Hartley Wintney 1 Merthyr Town 1, Southern Premier League, 29th September 2018
Okay, so I’m well aware that last week’s blog post may not have painted me in the greatest of lights. That I came across as something of a hopeless unromantic oaf. I know this due to the admonishing looks and angry shakes of the head that I’ve received from some of my wives’ friends in the school playground during pick-up time this week.
Yet fear not. This weekend I made amends for the errors of last week. For on Friday night I took my wife for a romantic night away to watch a show. Kid free!
Not that this meant there was to be no groundhopping this weekend. Oh no!
On the other half’s suggestion – yes, really – we decided that on the way home on Saturday afternoon we would stop off and visit a ground that I wouldn’t usually be able to get to due to travel logistics. Now I like to think that this offer was one born out of her undying love for me, yet I strongly suspect it was more likely a way she figured she could extend her time away from the children for a few more precious hours (we love them loads really). I’m fine with either reason behind her decision to be honest – so long as it means I get to watch more football.
Before she had a chance to come to her senses and withdraw her kind offer, I quickly took to Twitter to ask the Twittersphere where I should go. Once it’s on Twitter, it’s legally binding, after all (pretty sure that’s right). After receiving four responses from people associated with different clubs in my required area, I then decided, for the second time this season, to put my destination to a public vote.
Two clubs in particular – Hartley Wintney and Abingdon Town – really got behind the poll to drive up votes for their club, and while it was close for a while between the two, it was ultimately Hartley Wintney that came out on top with 40 per cent of the vote.
So it was that on our way back to East Sussex we stopped off in the delightful village of Hartley Wintney in north Hampshire, close to the Berkshire border, for their Southern League Premier Division match against Merthyr Town. With Hartley early league leaders and Merthyr just a point behind them, I was hopeful for a good match. My wife just seemed to be enjoying the peace of being child-free for a few extra hours.
The Memorial Ground benefits from a sedate, picturesque setting within the village. Yet parking is plentiful and well laid out, with stewards to help. The early signs are that this is an extremely well-run club. They are signs that prove to be accurate. This is arguably one of the friendliest clubs I’ve been to thus far. From the moment we pay our entrance fee (£10 each) and buy our impressively put together program (£2) everyone we meet has a smile on their face and seem to be proud to be part of this rapidly growing club (they were part of the Combined Counties League just three seasons ago).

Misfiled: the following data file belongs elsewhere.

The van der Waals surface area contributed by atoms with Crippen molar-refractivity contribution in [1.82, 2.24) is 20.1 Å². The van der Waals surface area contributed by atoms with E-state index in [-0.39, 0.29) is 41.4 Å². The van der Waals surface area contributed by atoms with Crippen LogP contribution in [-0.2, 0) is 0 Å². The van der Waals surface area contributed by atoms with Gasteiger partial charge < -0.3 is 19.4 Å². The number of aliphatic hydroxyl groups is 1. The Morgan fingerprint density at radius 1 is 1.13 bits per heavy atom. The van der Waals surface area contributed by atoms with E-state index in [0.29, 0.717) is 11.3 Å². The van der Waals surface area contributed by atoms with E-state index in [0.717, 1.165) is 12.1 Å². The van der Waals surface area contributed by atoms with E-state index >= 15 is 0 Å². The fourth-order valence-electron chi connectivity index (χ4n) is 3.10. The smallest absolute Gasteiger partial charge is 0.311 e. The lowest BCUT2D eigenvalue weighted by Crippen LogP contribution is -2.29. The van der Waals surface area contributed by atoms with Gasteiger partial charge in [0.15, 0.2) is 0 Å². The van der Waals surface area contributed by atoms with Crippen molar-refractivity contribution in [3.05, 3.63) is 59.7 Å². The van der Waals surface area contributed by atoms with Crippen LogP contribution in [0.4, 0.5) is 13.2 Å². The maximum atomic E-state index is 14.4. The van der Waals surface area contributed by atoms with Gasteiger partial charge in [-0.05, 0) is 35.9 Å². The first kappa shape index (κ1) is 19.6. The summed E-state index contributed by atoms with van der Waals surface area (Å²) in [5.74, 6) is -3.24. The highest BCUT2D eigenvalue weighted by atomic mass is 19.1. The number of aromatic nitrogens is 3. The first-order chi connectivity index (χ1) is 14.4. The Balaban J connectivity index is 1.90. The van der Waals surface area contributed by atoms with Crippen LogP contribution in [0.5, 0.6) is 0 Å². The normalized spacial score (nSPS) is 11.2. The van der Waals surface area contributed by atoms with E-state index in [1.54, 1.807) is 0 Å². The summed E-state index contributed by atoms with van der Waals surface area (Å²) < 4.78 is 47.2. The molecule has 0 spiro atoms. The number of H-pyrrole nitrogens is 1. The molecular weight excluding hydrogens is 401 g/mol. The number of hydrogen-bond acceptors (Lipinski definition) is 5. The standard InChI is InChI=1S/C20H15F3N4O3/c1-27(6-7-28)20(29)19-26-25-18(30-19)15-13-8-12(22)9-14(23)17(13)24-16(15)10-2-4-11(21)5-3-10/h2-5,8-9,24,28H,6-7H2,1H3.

To my surprise, while enjoying a quick pre-match drink in the well-appointed clubhouse, I’m recognised twice in quick succession, by two different members of the committee. They have been following the Twitter poll. One of them even says their child even remembers me visiting their school (Greenfields Junior) in my other guise as a children’s author – click here for more information about this – which is particularly satisfying.
From the corner of my eye I catch my wife’s facial expression. ‘Don’t swell his head even bigger’, I can see her thinking. Too late. Before you know it, I’ll be swanning around Non-League grounds demanding a red carpet is laid out ahead of my visit, while bellowing ‘do you know who I am’ at the poor bewildered people manning the turnstiles. Or maybe not.
Still it was great to speak to both, and only enhanced my positive feelings of this club.
The ground looks great, but I am told it is still a work in progress having already undergone many changes in recent years as the club continue their ascent up the non-league pyramid. They have no fewer than five covered areas – two of which are seated – and there is plenty of space around the edge of the pitch for further development should the success continue.
Unfortunately, the match did not prove to be quite the spectacle I had hoped it would be. The first half was a scrappy affair with chances for both Hartley and Merthyr at a premium. It has to be said that the flow of the game was not helped by a fussy, whistle-happy ref who seemed to be happy to award free-kicks to the team that shouted loudest.
The opening goal, which arrived after just ten minutes, was as scruffy as the game itself. Hartley keeper Adam Desbos could only punch the ball into the body of Merthyr forward Tom Meechan, and the ball rebounded off him and into the net past a crowd of hapless defenders.
Merthyr greatly improved after the break and had a whole host of opportunities to extend their lead. One has to feel that a second goal would have killed the game off, as Hartley Wintney were struggling to create many chances. It was hard to see them scoring one, let alone two.
The best chance was shockingly missed by Merthyr’s skipper, Ashley Evans, who skied a shot from just six-yards out high over the bar after good work from Meechan. More chances came and went, but Hartley hung on doggedly to keep themselves in the game.
Five minutes of injury time had just been signalled when a clumsy challenge in the area on Hartley’s Nic Ciardini led to the host’s being awarded a late penalty. In fairness, a set-piece looked likely to be the only way Wintney would get themselves back in it, and so it proved, Ty Smith making no mistake from the spot (see video).
It may not have been the top-of-the-table classic I was hoping for, but it was still a thoroughly enjoyable autumn afternoon spent in glorious late September sun, lovely surroundings and with friendly hosts.
Even wifey said she loved it (and I’m sure she’s not being sarcastic… well not that sarcastic).